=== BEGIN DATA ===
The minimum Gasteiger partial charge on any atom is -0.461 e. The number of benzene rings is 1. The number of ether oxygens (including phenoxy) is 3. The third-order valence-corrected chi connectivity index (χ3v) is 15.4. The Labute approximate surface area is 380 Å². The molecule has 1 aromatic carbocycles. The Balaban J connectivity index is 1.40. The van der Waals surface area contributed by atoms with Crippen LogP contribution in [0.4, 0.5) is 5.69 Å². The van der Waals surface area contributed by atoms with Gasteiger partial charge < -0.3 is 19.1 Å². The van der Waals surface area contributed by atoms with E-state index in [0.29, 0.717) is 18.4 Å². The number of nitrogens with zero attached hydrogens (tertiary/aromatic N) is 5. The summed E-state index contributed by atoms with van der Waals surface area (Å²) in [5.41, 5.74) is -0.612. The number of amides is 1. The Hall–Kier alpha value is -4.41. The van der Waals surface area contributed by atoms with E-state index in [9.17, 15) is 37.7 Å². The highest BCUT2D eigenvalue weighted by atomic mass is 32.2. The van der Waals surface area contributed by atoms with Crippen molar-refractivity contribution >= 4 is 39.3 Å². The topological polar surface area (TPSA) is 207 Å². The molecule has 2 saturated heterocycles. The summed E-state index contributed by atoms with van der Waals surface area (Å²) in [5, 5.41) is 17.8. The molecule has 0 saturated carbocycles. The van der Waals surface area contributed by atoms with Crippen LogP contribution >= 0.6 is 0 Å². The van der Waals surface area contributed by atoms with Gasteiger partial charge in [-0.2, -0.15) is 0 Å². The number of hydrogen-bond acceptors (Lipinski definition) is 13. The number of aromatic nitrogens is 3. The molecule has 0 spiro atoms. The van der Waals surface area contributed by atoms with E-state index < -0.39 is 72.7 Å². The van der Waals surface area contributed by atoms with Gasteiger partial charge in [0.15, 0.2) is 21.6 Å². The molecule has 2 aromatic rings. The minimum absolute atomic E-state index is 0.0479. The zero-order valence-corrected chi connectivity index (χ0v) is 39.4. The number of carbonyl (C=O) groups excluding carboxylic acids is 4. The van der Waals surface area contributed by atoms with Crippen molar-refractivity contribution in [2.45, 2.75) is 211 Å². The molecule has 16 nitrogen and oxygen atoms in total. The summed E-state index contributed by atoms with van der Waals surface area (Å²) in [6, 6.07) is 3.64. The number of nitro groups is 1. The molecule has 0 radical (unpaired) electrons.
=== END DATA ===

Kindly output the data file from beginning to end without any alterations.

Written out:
The minimum Gasteiger partial charge on any atom is -0.461 e. The number of benzene rings is 1. The number of ether oxygens (including phenoxy) is 3. The third-order valence-corrected chi connectivity index (χ3v) is 15.4. The Labute approximate surface area is 380 Å². The molecule has 1 aromatic carbocycles. The Balaban J connectivity index is 1.40. The van der Waals surface area contributed by atoms with Crippen LogP contribution in [0.4, 0.5) is 5.69 Å². The van der Waals surface area contributed by atoms with Gasteiger partial charge < -0.3 is 19.1 Å². The van der Waals surface area contributed by atoms with E-state index in [0.29, 0.717) is 18.4 Å². The number of nitrogens with zero attached hydrogens (tertiary/aromatic N) is 5. The summed E-state index contributed by atoms with van der Waals surface area (Å²) in [5.41, 5.74) is -0.612. The number of amides is 1. The Hall–Kier alpha value is -4.41. The van der Waals surface area contributed by atoms with E-state index in [9.17, 15) is 37.7 Å². The highest BCUT2D eigenvalue weighted by atomic mass is 32.2. The van der Waals surface area contributed by atoms with Crippen molar-refractivity contribution >= 4 is 39.3 Å². The topological polar surface area (TPSA) is 207 Å². The molecule has 2 saturated heterocycles. The summed E-state index contributed by atoms with van der Waals surface area (Å²) in [5, 5.41) is 17.8. The molecule has 0 saturated carbocycles. The van der Waals surface area contributed by atoms with Crippen LogP contribution >= 0.6 is 0 Å². The van der Waals surface area contributed by atoms with Gasteiger partial charge in [-0.2, -0.15) is 0 Å². The number of hydrogen-bond acceptors (Lipinski definition) is 13. The number of aromatic nitrogens is 3. The molecule has 0 spiro atoms. The van der Waals surface area contributed by atoms with E-state index < -0.39 is 72.7 Å². The van der Waals surface area contributed by atoms with Gasteiger partial charge in [0.15, 0.2) is 21.6 Å². The molecule has 2 aromatic rings. The minimum absolute atomic E-state index is 0.0479. The zero-order valence-corrected chi connectivity index (χ0v) is 39.4. The number of carbonyl (C=O) groups excluding carboxylic acids is 4. The van der Waals surface area contributed by atoms with Crippen molar-refractivity contribution in [2.45, 2.75) is 211 Å². The molecule has 16 nitrogen and oxygen atoms in total. The summed E-state index contributed by atoms with van der Waals surface area (Å²) in [6, 6.07) is 3.64. The number of nitro groups is 1. The molecule has 0 radical (unpaired) electrons.